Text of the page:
| My amateur radio callsign is N6BIS. Here's some information about my ham activities, including
contacts with astronauts aboard the space shuttle.
Read my tongue-in-cheek article about my Curved Linear Array antenna, which originally appeared in 73 magazine.
See my backup rabbit-ear antenna. (His name was Sebastian, and unfortunately he is no longer with us.)
American Radio Relay League (ARRL)
The major amateur radio organization in the United States.
Amateur Satellite Corporation (AMSAT)
Amateur radio operators put up the world's third artificial satellite, 'way back in 1961! We're still at it--but now, instead of just beeping, our satellites relay voice, data, and pictures.
U.S. Amateur Radio Database
Search by callsign, name, location, and so on.
|You've never seen excitement until you've seen children gathered around a radio talking to an astronaut. The Shuttle Amateur Radio Experiment (SAREX) and Amateur Radio on the International Space Station (ARISS) programs allow schoolkids and hams to talk with space people. (NASA photo.)|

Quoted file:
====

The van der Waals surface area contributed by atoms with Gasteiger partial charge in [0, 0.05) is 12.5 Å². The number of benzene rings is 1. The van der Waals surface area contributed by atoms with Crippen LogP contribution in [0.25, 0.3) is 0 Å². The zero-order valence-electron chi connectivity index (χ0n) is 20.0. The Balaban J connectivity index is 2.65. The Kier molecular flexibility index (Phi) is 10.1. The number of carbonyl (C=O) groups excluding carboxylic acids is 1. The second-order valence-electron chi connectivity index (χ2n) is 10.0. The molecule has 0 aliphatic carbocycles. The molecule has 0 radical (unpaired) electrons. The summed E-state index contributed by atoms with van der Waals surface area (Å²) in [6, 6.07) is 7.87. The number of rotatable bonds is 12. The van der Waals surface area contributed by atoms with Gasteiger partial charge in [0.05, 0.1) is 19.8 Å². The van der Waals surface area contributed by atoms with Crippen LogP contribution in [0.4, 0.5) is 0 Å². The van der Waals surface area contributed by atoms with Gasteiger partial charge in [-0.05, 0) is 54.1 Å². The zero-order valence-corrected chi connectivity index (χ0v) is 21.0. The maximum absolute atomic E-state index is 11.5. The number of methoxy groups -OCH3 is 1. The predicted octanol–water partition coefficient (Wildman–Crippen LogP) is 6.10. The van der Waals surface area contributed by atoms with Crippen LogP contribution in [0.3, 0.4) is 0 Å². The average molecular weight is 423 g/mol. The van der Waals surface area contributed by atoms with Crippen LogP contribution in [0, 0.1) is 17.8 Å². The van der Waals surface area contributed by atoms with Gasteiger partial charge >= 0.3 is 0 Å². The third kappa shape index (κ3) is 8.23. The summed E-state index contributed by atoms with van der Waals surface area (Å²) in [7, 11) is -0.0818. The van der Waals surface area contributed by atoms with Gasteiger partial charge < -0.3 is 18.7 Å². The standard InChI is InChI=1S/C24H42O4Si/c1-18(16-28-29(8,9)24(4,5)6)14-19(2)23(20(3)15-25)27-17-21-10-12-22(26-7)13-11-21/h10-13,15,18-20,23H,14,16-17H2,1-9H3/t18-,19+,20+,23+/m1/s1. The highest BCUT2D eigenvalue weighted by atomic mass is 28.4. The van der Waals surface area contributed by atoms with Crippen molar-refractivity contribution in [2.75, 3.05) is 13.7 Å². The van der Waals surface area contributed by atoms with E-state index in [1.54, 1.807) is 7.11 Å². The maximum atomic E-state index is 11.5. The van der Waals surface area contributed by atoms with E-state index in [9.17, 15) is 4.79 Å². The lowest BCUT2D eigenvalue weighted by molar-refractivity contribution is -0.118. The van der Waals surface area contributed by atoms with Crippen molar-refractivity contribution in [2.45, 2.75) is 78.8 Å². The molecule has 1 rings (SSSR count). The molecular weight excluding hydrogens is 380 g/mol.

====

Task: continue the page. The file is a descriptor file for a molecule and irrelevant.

This NASA photo shows Owen Garriott, W5LFL, operating the SAREX radio during the STS-9 mission-- the first manned amateur radio operation in space history.
Here's a photo I took of Owen Garriott getting into the astronaut van on his way to the launch of Columbia for the STS-9 mission. The other STS-9 crewmember in the photo is Byron Lichtenberg.
The STS-64 mission was the first time I actually talked to an astronaut aboard the space shuttle. Listen to an audio file (in au or wav format) of that voice contact. You can also see my confirmation (QSL) card. The operator aboard Discovery (my favorite shuttle) was Susan Helms.
The STS-70 mission brought me another voice contact (au/wav)! Again, my lucky shuttle was Discovery. The operator this time was Don Thomas. Here is my QSL card from that mission.
Here's a transcript of a packet radio contact I had during the STS-59 mission. (Packet radio is communication between computers over radio.)
The official ARISS web site. Check here for information on how your school's students can talk to astronauts on ISS!
Reference information about amateur radio on ISS.
The American Radio Relay League (ARRL) is another sponsor of the ARISS program. You can find the school application form here, too.